Xiaomi has become the fourth company to receive NDRC approval since the end of 2017, bringing it one step closer to mass production of EVs, according to Reuters.
Xiaomi has reportedly received approval from China's top economic planner to produce electric vehicles (EVs), marking a key development in its car-making efforts.
The National Development and Reform Commission (NDRC), which oversees new investment and capacity in China's auto sector, gave the nod for EV manufacturing to Xiaomi earlier this month, Reuters said in a report today, citing two people familiar with the matter.
Beijing-based Xiaomi becomes the only fourth company to receive NDRC approval since late 2017, the report noted. Over the past few years, China has tightened its regulations on qualifying for vehicle production.
While the NDRC approval brings Xiaomi one step closer to mass production of EVs, it still needs to obtain approval from China's Ministry of Industry and Information Technology (MIIT), which is responsible for evaluating the technical and safety requirements of new automakers and models, according to the report.
On March 30, 2021, Xiaomi made an announcement on the Hong Kong Stock Exchange that it plans to set up a wholly-owned subsidiary to take charge of its smart EV business.
Xiaomi's initial investment in the automotive business would be RMB 10 billion ($1.4 billion), with an expected investment of $10 billion over the next 10 years, it said at the time.
On October 19, 2021, Xiaomi's founder, chairman and CEO Lei Jun said that Xiaomi's car-making business was progressing beyond his expectations, and that the first car was expected to be officially mass-produced in the first half of 2024.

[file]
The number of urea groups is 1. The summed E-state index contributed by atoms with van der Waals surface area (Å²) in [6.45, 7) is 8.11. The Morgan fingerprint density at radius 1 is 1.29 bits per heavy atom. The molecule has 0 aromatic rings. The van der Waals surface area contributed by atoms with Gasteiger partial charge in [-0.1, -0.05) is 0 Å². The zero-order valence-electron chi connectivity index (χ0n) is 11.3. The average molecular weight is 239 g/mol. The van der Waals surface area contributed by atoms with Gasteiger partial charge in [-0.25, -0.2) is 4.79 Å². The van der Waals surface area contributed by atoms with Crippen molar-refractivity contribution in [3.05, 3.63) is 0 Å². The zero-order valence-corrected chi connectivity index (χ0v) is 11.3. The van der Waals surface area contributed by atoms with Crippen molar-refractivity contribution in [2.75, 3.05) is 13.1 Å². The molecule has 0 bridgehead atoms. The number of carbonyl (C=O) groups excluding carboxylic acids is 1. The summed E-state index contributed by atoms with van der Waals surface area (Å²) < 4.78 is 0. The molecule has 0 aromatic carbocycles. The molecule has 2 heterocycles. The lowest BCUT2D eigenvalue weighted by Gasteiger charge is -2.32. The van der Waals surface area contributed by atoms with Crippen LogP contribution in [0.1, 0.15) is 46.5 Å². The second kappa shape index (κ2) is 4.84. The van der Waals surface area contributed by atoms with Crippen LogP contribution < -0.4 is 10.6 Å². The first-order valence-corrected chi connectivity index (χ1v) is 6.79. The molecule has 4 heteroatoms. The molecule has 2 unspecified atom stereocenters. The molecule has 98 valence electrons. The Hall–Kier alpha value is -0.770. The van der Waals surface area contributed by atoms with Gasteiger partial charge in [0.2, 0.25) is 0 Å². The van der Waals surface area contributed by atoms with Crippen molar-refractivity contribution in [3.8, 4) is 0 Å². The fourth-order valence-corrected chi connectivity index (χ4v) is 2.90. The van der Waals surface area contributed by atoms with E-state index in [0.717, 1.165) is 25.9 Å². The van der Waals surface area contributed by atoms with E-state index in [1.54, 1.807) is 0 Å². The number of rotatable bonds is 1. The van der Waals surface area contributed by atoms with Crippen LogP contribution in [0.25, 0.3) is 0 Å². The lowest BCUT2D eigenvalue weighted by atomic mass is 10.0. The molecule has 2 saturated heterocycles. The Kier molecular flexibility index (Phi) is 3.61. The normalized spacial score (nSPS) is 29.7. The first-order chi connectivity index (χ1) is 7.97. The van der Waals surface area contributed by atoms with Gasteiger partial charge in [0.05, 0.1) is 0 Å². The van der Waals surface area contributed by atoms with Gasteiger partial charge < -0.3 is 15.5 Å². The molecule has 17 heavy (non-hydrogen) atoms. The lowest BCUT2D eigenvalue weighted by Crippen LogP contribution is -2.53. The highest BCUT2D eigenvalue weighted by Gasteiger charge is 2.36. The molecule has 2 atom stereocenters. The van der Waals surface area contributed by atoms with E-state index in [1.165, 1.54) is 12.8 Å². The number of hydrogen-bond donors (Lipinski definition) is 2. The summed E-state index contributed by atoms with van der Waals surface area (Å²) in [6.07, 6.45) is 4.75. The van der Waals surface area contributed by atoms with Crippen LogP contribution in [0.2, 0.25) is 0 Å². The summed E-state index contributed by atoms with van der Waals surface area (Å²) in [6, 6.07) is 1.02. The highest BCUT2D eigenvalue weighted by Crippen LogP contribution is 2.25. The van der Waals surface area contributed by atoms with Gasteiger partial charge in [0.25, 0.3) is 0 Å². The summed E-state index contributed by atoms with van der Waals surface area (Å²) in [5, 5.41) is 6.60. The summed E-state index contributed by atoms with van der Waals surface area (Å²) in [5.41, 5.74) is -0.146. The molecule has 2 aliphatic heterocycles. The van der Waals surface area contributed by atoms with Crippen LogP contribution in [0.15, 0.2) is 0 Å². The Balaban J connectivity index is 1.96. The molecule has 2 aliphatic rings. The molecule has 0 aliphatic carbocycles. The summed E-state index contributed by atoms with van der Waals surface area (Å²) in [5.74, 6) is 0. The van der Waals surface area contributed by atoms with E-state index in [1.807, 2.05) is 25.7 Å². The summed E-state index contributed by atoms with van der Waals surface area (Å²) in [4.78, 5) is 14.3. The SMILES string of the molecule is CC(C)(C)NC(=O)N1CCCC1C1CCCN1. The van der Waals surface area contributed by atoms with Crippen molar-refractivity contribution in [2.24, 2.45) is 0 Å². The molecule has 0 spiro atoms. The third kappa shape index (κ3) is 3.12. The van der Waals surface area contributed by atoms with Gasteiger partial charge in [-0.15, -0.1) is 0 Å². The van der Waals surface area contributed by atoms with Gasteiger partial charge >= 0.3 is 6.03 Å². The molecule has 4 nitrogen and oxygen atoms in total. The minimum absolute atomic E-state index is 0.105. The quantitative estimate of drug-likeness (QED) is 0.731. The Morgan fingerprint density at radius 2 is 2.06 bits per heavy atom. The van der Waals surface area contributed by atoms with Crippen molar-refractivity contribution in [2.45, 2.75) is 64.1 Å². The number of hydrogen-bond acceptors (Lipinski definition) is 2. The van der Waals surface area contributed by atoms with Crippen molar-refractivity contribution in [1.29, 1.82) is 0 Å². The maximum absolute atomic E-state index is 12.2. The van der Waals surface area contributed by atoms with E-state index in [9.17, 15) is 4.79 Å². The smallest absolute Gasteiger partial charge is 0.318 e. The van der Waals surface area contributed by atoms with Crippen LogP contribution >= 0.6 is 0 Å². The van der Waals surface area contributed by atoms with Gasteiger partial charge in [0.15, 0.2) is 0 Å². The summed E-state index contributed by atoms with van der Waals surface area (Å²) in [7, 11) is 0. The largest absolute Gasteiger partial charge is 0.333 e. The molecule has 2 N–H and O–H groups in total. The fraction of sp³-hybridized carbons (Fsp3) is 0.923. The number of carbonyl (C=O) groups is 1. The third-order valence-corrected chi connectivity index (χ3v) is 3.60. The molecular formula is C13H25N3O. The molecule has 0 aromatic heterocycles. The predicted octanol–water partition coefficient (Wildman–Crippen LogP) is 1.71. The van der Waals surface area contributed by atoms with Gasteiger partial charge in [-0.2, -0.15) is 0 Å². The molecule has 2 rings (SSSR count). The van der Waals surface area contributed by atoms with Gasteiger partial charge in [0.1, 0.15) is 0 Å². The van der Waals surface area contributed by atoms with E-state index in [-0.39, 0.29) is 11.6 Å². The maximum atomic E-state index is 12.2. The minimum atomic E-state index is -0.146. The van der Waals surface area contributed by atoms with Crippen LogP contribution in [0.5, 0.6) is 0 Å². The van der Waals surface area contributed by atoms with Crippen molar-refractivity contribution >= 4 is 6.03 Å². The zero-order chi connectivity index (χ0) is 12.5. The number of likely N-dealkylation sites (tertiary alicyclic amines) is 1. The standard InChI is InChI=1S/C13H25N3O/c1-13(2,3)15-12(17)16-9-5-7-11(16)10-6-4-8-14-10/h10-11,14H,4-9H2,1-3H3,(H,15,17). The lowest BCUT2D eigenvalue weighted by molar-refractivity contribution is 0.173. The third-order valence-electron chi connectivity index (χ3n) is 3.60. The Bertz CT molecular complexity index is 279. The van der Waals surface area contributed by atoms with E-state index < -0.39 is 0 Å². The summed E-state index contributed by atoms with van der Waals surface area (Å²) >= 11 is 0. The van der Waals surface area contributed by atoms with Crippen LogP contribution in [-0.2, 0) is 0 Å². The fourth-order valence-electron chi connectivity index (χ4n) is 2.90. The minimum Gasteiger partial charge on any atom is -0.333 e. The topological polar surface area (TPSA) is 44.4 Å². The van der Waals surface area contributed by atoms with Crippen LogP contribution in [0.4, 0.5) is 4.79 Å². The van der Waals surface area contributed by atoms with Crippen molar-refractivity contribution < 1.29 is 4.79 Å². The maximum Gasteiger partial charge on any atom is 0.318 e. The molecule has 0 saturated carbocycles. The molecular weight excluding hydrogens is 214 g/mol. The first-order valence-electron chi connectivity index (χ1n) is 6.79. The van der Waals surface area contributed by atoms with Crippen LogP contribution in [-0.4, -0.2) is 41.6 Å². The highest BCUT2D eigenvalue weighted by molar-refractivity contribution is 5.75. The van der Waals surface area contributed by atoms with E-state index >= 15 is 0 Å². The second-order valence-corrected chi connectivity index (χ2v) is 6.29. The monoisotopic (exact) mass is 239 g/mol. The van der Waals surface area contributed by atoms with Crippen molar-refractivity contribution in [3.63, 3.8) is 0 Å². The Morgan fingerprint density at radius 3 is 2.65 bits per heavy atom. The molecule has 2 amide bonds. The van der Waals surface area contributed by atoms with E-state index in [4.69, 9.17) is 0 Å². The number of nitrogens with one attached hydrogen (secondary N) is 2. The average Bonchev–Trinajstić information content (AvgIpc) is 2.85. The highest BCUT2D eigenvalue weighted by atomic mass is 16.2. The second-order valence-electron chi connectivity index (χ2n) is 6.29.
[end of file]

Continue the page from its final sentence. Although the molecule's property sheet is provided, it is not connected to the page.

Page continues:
On March 5 this year, Lei reiterated that Xiaomi's first EV would be mass-produced in the first half of 2024 and that the model had already completed winter testing.
Xiaomi plans to produce about 100,000 EVs next year, the Reuters report today said, citing a source.
Beijing Daily reported in July that Xiaomi had completed construction of a factory facility in Beijing that can produce 200,000 EVs a year while awaiting approval.
The company has also accelerated hiring at its EV factory since last week in preparation for a December ramp-up in production, two Xiaomi employees told Reuters.
Xiaomi's first model will be a LiDAR-equipped sedan, with a premium version priced at more than 300,000 yuan, local media outlet LatePost reported on September 2 last year.
Yesterday, another local media outlet, Jiemian, reported that Xiaomi's EV division had chosen CALB and CATL as the tier 1 and tier 2 suppliers of power batteries, respectively.
Xiaomi's EV business will rely on software, rather than hardware, to make money, Jiemian said, citing an insider at the company.
In order to maintain Xiaomi's cost-effective edge, the company's EV business will keep its margins on components at around 1 percent, with future profitability relying mainly on software and eco-services, the source said.
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